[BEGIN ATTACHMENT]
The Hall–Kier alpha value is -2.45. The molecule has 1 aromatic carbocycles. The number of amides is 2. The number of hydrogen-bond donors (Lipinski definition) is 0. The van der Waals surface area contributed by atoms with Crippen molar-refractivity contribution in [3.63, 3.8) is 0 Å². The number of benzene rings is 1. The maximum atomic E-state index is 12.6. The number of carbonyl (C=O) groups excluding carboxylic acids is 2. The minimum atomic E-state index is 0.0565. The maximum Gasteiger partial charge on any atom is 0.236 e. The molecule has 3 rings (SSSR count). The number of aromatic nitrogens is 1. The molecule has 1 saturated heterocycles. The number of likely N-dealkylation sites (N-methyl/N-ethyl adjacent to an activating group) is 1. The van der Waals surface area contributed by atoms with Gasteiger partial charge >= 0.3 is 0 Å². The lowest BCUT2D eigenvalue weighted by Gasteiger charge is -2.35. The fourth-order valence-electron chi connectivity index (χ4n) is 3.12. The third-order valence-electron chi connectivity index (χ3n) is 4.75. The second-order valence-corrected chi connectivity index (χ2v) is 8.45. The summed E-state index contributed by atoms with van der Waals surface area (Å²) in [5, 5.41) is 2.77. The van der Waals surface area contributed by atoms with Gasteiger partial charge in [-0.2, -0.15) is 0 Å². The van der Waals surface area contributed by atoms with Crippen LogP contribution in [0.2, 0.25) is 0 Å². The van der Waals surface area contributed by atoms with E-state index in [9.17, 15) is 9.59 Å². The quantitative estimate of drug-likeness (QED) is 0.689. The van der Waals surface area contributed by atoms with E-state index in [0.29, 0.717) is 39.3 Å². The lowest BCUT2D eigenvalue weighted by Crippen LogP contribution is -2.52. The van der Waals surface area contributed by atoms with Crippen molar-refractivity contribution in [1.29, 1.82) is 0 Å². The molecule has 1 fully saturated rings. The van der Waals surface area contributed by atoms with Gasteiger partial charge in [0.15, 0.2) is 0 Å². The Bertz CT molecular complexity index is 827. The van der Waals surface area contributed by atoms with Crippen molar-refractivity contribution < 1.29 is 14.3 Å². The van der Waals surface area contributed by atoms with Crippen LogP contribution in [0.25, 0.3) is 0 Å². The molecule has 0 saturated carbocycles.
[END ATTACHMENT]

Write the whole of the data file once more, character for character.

The Hall–Kier alpha value is -2.45. The molecule has 1 aromatic carbocycles. The number of amides is 2. The number of hydrogen-bond donors (Lipinski definition) is 0. The van der Waals surface area contributed by atoms with Crippen molar-refractivity contribution in [3.63, 3.8) is 0 Å². The number of benzene rings is 1. The maximum atomic E-state index is 12.6. The number of carbonyl (C=O) groups excluding carboxylic acids is 2. The minimum atomic E-state index is 0.0565. The maximum Gasteiger partial charge on any atom is 0.236 e. The molecule has 3 rings (SSSR count). The number of aromatic nitrogens is 1. The molecule has 1 saturated heterocycles. The number of likely N-dealkylation sites (N-methyl/N-ethyl adjacent to an activating group) is 1. The van der Waals surface area contributed by atoms with Gasteiger partial charge >= 0.3 is 0 Å². The lowest BCUT2D eigenvalue weighted by Gasteiger charge is -2.35. The fourth-order valence-electron chi connectivity index (χ4n) is 3.12. The third-order valence-electron chi connectivity index (χ3n) is 4.75. The second-order valence-corrected chi connectivity index (χ2v) is 8.45. The summed E-state index contributed by atoms with van der Waals surface area (Å²) in [5, 5.41) is 2.77. The van der Waals surface area contributed by atoms with Gasteiger partial charge in [-0.2, -0.15) is 0 Å². The van der Waals surface area contributed by atoms with Crippen LogP contribution in [0.2, 0.25) is 0 Å². The van der Waals surface area contributed by atoms with E-state index in [9.17, 15) is 9.59 Å². The quantitative estimate of drug-likeness (QED) is 0.689. The van der Waals surface area contributed by atoms with E-state index in [0.29, 0.717) is 39.3 Å². The lowest BCUT2D eigenvalue weighted by Crippen LogP contribution is -2.52. The van der Waals surface area contributed by atoms with Crippen molar-refractivity contribution in [1.29, 1.82) is 0 Å². The molecule has 1 fully saturated rings. The van der Waals surface area contributed by atoms with Gasteiger partial charge in [0.15, 0.2) is 0 Å². The Bertz CT molecular complexity index is 827. The van der Waals surface area contributed by atoms with Crippen molar-refractivity contribution < 1.29 is 14.3 Å². The van der Waals surface area contributed by atoms with Crippen LogP contribution in [0.25, 0.3) is 0 Å². The molecule has 0 saturated carbocycles.